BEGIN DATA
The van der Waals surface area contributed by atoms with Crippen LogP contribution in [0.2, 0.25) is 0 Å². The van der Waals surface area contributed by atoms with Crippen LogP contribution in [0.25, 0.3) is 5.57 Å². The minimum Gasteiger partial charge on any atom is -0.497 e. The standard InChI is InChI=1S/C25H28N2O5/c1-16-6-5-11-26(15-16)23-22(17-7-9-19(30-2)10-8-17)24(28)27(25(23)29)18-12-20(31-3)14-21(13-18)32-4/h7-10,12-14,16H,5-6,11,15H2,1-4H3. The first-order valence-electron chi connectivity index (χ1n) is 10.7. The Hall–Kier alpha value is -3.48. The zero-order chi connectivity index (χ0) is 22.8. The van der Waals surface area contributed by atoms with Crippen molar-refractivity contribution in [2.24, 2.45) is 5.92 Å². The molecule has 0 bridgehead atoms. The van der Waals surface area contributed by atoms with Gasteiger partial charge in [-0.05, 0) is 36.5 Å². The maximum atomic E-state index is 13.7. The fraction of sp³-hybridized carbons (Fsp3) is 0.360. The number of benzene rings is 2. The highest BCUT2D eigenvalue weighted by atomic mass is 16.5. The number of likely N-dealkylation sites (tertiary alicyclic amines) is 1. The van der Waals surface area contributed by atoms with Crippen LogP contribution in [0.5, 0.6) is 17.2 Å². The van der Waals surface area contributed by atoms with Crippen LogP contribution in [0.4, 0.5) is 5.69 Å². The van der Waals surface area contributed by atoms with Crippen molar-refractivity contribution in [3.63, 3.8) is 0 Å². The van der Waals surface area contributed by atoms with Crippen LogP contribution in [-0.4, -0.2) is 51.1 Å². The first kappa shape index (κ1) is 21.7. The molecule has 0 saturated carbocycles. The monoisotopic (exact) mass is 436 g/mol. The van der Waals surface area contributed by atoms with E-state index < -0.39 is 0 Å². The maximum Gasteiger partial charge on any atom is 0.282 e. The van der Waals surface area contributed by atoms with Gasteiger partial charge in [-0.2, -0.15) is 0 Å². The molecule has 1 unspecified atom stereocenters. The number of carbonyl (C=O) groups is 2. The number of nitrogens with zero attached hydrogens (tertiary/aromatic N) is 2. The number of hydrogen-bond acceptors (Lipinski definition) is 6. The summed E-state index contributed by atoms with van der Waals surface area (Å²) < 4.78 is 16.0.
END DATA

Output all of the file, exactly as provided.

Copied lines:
The van der Waals surface area contributed by atoms with Crippen LogP contribution in [0.2, 0.25) is 0 Å². The van der Waals surface area contributed by atoms with Crippen LogP contribution in [0.25, 0.3) is 5.57 Å². The minimum Gasteiger partial charge on any atom is -0.497 e. The standard InChI is InChI=1S/C25H28N2O5/c1-16-6-5-11-26(15-16)23-22(17-7-9-19(30-2)10-8-17)24(28)27(25(23)29)18-12-20(31-3)14-21(13-18)32-4/h7-10,12-14,16H,5-6,11,15H2,1-4H3. The first-order valence-electron chi connectivity index (χ1n) is 10.7. The Hall–Kier alpha value is -3.48. The zero-order chi connectivity index (χ0) is 22.8. The van der Waals surface area contributed by atoms with Crippen molar-refractivity contribution in [2.24, 2.45) is 5.92 Å². The molecule has 0 bridgehead atoms. The van der Waals surface area contributed by atoms with Gasteiger partial charge in [-0.05, 0) is 36.5 Å². The maximum atomic E-state index is 13.7. The fraction of sp³-hybridized carbons (Fsp3) is 0.360. The number of benzene rings is 2. The highest BCUT2D eigenvalue weighted by atomic mass is 16.5. The number of likely N-dealkylation sites (tertiary alicyclic amines) is 1. The van der Waals surface area contributed by atoms with Crippen LogP contribution in [0.5, 0.6) is 17.2 Å². The van der Waals surface area contributed by atoms with Crippen LogP contribution in [0.4, 0.5) is 5.69 Å². The van der Waals surface area contributed by atoms with Crippen molar-refractivity contribution in [3.63, 3.8) is 0 Å². The van der Waals surface area contributed by atoms with Crippen LogP contribution in [-0.4, -0.2) is 51.1 Å². The first kappa shape index (κ1) is 21.7. The molecule has 0 saturated carbocycles. The monoisotopic (exact) mass is 436 g/mol. The van der Waals surface area contributed by atoms with E-state index < -0.39 is 0 Å². The maximum Gasteiger partial charge on any atom is 0.282 e. The van der Waals surface area contributed by atoms with Gasteiger partial charge in [-0.2, -0.15) is 0 Å². The molecule has 1 unspecified atom stereocenters. The number of carbonyl (C=O) groups is 2. The number of nitrogens with zero attached hydrogens (tertiary/aromatic N) is 2. The number of hydrogen-bond acceptors (Lipinski definition) is 6. The summed E-state index contributed by atoms with van der Waals surface area (Å²) < 4.78 is 16.0.